Oz Leshem, the newly crowned Santa Fe Youth Poet Laureate, only started writing a few years ago, driven to poetry for comfort and clarity. Hip-hop and jazz music are both inspirations for Leshem’s writing, as well as politics and the beauty and struggle of New Mexico and its communities.
For example, an excerpt from the poem, “Word to Everything I Love:”
“to the girl who beat me at limbo last night,
at that party on 3rd, who sipped scotch like a vanilla milkshake.
to the one who leaves the fork in their mouth an extra second,
to savor the flavor, whose hands are softer than kindness itself. word
to my poems before august, word to everything i love.
the abandoned brothel across the street, yelling drum sirens
to the beat of the bell at Our Lady of Guadalupe Parish on sundays.”
The Witter Bynner Foundation for Poetry supports the Santa Fe Youth Poet Laureate Program in partnership with the National Youth Poet Laureate Program and Urban Word NYC. Judges chose Leshem, a 15-year-old who lives in Taos and is a sophomore at New Mexico School for the Arts, from among 42 poets from across Northern New Mexico. SFR spoke with Leshem about their future dreams as well as how they view poetry. This interview has been edited for length and clarity.
SFR: What do you want to be when you are older? A poet?
Oz Leshem: Definitely something in the writing world, maybe publishing. I definitely like filmmaking. [It] has really caught my attention, and the image and writing scripts, and maybe even producing or directing.
When did you start writing?
About 2018. I started journaling to cope....Some of my friends had lost their lives to suicide. Taos has a really high rate of that. So I started journaling to cope with that. And that’s kind of how....I got into poetry....That’s something that helped me. I think [poetry is] definitely the reason why I’m writing and I’m here.
What inspires you with your poetry?
My community is a really big thing; like, writing about New Mexico and just the beauty and the people. Anywhere I’ve been, I always tend to miss New Mexico. And I think I’m going to definitely come back here. Politics is something big. I feel that when I have a platform through writing, if I can at least make someone smile or make someone think differently than how they already thought, and then I think that’s a success in my book—literally my book.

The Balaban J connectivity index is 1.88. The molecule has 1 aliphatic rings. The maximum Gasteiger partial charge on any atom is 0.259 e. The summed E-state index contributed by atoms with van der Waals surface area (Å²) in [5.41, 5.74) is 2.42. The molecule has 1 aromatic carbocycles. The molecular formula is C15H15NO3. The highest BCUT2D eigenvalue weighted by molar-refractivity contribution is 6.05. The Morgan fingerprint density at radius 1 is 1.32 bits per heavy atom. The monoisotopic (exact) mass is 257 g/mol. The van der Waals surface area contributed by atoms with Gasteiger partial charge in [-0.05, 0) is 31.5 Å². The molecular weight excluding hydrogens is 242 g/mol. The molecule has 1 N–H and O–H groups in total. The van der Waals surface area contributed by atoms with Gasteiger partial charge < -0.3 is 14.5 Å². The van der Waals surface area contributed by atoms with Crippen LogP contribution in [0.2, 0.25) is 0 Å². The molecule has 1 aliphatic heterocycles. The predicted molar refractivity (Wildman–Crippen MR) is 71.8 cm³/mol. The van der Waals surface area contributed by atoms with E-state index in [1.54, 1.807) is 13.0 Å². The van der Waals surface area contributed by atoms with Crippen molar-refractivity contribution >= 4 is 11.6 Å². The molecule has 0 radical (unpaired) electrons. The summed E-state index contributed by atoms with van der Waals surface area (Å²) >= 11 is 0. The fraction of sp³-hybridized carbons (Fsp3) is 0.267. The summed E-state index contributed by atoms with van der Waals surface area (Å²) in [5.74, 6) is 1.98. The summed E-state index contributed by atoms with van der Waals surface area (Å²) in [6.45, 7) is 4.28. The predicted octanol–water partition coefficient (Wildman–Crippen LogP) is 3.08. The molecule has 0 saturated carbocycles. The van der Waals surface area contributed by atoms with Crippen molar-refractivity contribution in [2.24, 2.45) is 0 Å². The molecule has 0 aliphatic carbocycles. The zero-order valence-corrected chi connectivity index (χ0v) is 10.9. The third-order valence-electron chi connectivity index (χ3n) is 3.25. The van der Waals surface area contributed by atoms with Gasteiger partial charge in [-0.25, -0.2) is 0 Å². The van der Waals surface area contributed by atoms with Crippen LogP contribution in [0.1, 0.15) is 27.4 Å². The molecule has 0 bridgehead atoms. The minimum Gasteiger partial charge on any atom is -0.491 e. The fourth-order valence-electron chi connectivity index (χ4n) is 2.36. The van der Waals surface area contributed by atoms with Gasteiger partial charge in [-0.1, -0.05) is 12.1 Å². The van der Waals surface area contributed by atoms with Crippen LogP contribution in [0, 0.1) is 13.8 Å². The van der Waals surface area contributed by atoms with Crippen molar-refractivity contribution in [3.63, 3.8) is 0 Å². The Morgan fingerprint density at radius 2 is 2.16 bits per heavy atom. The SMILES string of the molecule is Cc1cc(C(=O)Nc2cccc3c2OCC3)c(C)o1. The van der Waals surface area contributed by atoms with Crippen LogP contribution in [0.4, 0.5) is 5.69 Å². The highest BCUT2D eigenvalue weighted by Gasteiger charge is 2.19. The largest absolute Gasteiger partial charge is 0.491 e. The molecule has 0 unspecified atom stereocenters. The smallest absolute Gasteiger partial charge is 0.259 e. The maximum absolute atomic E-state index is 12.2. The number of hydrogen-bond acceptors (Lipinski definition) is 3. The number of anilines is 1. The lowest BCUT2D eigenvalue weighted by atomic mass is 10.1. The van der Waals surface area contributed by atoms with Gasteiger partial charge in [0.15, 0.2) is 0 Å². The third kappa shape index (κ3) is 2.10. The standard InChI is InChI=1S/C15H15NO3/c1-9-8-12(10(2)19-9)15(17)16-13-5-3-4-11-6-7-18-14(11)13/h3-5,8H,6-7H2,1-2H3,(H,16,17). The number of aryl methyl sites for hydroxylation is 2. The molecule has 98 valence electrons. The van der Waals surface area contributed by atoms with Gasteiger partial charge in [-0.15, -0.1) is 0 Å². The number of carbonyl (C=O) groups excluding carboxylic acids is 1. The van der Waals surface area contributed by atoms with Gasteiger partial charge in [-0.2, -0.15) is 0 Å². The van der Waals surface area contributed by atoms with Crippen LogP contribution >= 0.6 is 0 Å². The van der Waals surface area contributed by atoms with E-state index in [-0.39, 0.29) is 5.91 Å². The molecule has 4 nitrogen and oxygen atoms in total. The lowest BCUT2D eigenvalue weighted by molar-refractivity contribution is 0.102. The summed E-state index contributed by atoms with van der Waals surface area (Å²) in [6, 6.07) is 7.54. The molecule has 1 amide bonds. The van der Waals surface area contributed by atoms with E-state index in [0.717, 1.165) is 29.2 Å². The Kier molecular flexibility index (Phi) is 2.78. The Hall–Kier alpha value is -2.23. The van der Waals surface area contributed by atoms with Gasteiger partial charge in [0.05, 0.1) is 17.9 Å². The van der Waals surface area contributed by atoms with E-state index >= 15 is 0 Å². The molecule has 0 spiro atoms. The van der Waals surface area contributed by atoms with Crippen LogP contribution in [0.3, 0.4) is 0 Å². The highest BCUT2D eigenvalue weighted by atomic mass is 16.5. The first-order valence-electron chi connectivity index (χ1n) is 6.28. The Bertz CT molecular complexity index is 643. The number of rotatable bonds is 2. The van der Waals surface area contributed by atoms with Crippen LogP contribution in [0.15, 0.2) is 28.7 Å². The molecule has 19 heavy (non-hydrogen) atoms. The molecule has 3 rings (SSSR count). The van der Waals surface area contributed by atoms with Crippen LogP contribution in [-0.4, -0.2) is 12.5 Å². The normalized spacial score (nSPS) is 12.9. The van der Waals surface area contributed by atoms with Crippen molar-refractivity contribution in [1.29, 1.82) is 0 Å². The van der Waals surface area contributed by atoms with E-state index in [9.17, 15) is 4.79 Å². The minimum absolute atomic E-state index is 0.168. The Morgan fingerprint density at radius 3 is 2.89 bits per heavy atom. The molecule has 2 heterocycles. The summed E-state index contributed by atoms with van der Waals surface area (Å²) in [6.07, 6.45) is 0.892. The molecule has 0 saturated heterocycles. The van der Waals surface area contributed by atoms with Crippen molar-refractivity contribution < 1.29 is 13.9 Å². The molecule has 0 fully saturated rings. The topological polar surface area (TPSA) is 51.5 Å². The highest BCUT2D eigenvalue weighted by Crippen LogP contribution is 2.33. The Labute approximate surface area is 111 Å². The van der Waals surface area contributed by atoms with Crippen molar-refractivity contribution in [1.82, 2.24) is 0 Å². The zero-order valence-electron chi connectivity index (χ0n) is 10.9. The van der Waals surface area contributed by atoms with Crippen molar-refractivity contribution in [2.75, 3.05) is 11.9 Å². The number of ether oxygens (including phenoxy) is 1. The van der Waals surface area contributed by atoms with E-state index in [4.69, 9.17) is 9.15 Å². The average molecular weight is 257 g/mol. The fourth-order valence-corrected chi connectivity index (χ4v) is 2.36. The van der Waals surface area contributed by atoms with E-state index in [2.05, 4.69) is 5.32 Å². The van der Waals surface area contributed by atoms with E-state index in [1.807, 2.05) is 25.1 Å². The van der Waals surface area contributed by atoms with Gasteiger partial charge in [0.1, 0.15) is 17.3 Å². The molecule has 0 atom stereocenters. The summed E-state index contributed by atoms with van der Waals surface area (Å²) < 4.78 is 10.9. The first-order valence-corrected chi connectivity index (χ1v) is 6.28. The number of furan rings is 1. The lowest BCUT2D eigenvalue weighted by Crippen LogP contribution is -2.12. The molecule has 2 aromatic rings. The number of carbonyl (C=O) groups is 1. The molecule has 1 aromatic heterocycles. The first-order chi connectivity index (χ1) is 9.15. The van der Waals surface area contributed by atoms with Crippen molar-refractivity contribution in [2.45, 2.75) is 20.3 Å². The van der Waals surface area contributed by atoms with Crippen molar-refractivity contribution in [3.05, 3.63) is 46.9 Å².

Do you get writer’s block? And if you do, how do you get out of it?
I always tend to go back to some of my favorite books. I like to go back to Allen Ginsberg a lot. Then this writer from Chicago named Kevin Coval, who is a contemporary writer. I’m Jewish....I’m Jewish and Palestinian, so I like to talk about that. That’s a big influence in my writing….Jewish poets, I like reading them. And that usually inspires me a lot. So I also try to constantly read a variety of people. I always try to read if I’m stuck. That’s usually where a lot of my writings are influenced, from other people.
Do you think the internet and social media contribute to the well-being and propagation of poetry?
Practically all of the readings I attend and all of the open mics and things are always online on maybe like an Instagram live or Facebook live or Zoom call. So I think in that realm, poetry is still alive because of it, and I think new, young writers and people are starting to get careers and opportunities from social media. For example, zines and youth literary reviews are all starting to come up because of social media. And I think that’s really important and really cool to see that transformation.
What do you think all good poems have in common?
I think if the writer can connect with something, or if the writer is passionate about something that they want to say, regardless of how they share it, I think it’s going to connect with someone. Like if you’re really passionate about talking about mental illness or talking about politics, I think someone is going to be like, ‘Yep, I agree with that and I connect with that and I get that.’ Or if you’re talking about trauma or pain, there’s always going to be some form of connection. And I always say this is kind of cliché, but...I remember this quote; [one of my friends] said, ‘Poetry is useless if it isn’t true to you as the writer.’ And that was really a big thing that stuck with me; like when I was trying to find my voice and how I write or what I write or what I want to write about.
What book are you reading right now?
Right now, I am reading Amiri Baraka’s collected poems from 1965 to 2013.
What’s your favorite poem?
I don’t have an answer for that. I can tell you my favorite book...The BreakBeat Poets: New American Poetry in the Age of Hip-Hop. Also, hip-hop is a big center of my writing, like adding music and a beat; rhythm and wordplay and all of those types of literary devices really stick out to me when I try to write. And I usually listen to music and I write specifically, like really lyrical hip-hop music and jazz. And so trying to find that deep within my writing is really, really interesting to me. And that’s what I try to aim for. Maybe not songs; I still identify them as poems, but I love the music that comes with poetry.